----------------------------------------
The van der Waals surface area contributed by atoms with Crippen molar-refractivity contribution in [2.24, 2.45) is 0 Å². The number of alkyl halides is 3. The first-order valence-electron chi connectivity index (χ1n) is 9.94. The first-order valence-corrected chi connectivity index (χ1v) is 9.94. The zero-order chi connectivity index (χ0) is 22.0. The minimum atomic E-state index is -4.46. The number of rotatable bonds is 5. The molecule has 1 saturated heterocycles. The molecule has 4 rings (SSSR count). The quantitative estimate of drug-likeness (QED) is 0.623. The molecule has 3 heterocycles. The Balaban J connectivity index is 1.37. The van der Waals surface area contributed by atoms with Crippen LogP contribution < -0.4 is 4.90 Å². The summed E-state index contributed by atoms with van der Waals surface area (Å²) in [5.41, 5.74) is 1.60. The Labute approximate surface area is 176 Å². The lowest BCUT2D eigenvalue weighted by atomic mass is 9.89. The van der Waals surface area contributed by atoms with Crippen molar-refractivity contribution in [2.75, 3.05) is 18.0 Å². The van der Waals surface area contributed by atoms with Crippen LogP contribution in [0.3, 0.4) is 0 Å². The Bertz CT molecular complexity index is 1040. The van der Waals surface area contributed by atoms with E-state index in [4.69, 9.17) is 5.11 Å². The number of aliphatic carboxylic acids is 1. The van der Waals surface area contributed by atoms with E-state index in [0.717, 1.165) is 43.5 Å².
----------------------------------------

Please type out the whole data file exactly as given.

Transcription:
The van der Waals surface area contributed by atoms with Crippen molar-refractivity contribution in [2.24, 2.45) is 0 Å². The number of alkyl halides is 3. The first-order valence-electron chi connectivity index (χ1n) is 9.94. The first-order valence-corrected chi connectivity index (χ1v) is 9.94. The zero-order chi connectivity index (χ0) is 22.0. The minimum atomic E-state index is -4.46. The number of rotatable bonds is 5. The molecule has 1 saturated heterocycles. The molecule has 4 rings (SSSR count). The quantitative estimate of drug-likeness (QED) is 0.623. The molecule has 3 heterocycles. The Balaban J connectivity index is 1.37. The van der Waals surface area contributed by atoms with Crippen LogP contribution < -0.4 is 4.90 Å². The summed E-state index contributed by atoms with van der Waals surface area (Å²) in [5.41, 5.74) is 1.60. The Labute approximate surface area is 176 Å². The lowest BCUT2D eigenvalue weighted by atomic mass is 9.89. The van der Waals surface area contributed by atoms with Crippen molar-refractivity contribution in [2.75, 3.05) is 18.0 Å². The van der Waals surface area contributed by atoms with Crippen LogP contribution in [0.3, 0.4) is 0 Å². The Bertz CT molecular complexity index is 1040. The van der Waals surface area contributed by atoms with E-state index in [4.69, 9.17) is 5.11 Å². The number of aliphatic carboxylic acids is 1. The van der Waals surface area contributed by atoms with E-state index in [0.717, 1.165) is 43.5 Å².